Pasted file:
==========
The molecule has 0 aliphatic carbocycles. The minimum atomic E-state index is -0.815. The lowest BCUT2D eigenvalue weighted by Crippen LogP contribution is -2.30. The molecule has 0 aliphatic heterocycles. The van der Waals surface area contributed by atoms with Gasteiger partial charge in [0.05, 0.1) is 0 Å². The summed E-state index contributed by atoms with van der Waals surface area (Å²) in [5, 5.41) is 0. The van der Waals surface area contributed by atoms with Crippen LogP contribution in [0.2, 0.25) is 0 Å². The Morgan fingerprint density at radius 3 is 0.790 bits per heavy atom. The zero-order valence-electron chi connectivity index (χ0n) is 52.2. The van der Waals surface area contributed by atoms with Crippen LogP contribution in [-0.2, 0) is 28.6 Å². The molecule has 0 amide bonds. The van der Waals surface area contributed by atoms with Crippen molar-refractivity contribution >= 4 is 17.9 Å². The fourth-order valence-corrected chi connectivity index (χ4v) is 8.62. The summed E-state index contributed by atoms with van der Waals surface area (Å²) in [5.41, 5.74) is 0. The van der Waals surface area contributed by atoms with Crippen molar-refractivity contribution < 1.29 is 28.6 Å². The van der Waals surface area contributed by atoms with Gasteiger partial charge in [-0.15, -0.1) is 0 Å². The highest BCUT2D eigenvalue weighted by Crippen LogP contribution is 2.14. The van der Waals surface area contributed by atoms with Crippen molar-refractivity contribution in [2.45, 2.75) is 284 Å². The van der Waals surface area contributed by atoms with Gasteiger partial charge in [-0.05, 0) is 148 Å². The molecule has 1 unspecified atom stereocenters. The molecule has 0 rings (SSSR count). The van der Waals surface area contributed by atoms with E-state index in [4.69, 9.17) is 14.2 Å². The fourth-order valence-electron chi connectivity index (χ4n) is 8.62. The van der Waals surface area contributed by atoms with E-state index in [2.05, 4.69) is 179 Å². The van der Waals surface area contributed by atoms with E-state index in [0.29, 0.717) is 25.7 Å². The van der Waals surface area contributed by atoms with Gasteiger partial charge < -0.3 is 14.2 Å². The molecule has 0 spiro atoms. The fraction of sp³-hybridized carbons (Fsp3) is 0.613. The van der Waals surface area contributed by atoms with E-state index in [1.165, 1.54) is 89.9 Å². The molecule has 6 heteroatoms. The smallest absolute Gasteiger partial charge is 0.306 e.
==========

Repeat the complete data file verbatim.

The molecule has 0 aliphatic carbocycles. The minimum atomic E-state index is -0.815. The lowest BCUT2D eigenvalue weighted by Crippen LogP contribution is -2.30. The molecule has 0 aliphatic heterocycles. The van der Waals surface area contributed by atoms with Gasteiger partial charge in [0.05, 0.1) is 0 Å². The summed E-state index contributed by atoms with van der Waals surface area (Å²) in [5, 5.41) is 0. The van der Waals surface area contributed by atoms with Crippen LogP contribution in [0.2, 0.25) is 0 Å². The Morgan fingerprint density at radius 3 is 0.790 bits per heavy atom. The zero-order valence-electron chi connectivity index (χ0n) is 52.2. The van der Waals surface area contributed by atoms with Crippen LogP contribution in [-0.2, 0) is 28.6 Å². The molecule has 0 amide bonds. The van der Waals surface area contributed by atoms with Crippen molar-refractivity contribution >= 4 is 17.9 Å². The fourth-order valence-corrected chi connectivity index (χ4v) is 8.62. The summed E-state index contributed by atoms with van der Waals surface area (Å²) in [5.41, 5.74) is 0. The van der Waals surface area contributed by atoms with Crippen molar-refractivity contribution < 1.29 is 28.6 Å². The van der Waals surface area contributed by atoms with Gasteiger partial charge in [-0.15, -0.1) is 0 Å². The highest BCUT2D eigenvalue weighted by Crippen LogP contribution is 2.14. The van der Waals surface area contributed by atoms with Crippen molar-refractivity contribution in [2.45, 2.75) is 284 Å². The van der Waals surface area contributed by atoms with Gasteiger partial charge in [-0.05, 0) is 148 Å². The molecule has 1 unspecified atom stereocenters. The molecule has 0 rings (SSSR count). The van der Waals surface area contributed by atoms with E-state index in [4.69, 9.17) is 14.2 Å². The fourth-order valence-electron chi connectivity index (χ4n) is 8.62. The van der Waals surface area contributed by atoms with E-state index in [2.05, 4.69) is 179 Å². The van der Waals surface area contributed by atoms with E-state index in [0.29, 0.717) is 25.7 Å². The van der Waals surface area contributed by atoms with Gasteiger partial charge < -0.3 is 14.2 Å². The molecule has 0 spiro atoms. The fraction of sp³-hybridized carbons (Fsp3) is 0.613. The van der Waals surface area contributed by atoms with E-state index in [1.165, 1.54) is 89.9 Å². The molecule has 6 heteroatoms. The smallest absolute Gasteiger partial charge is 0.306 e.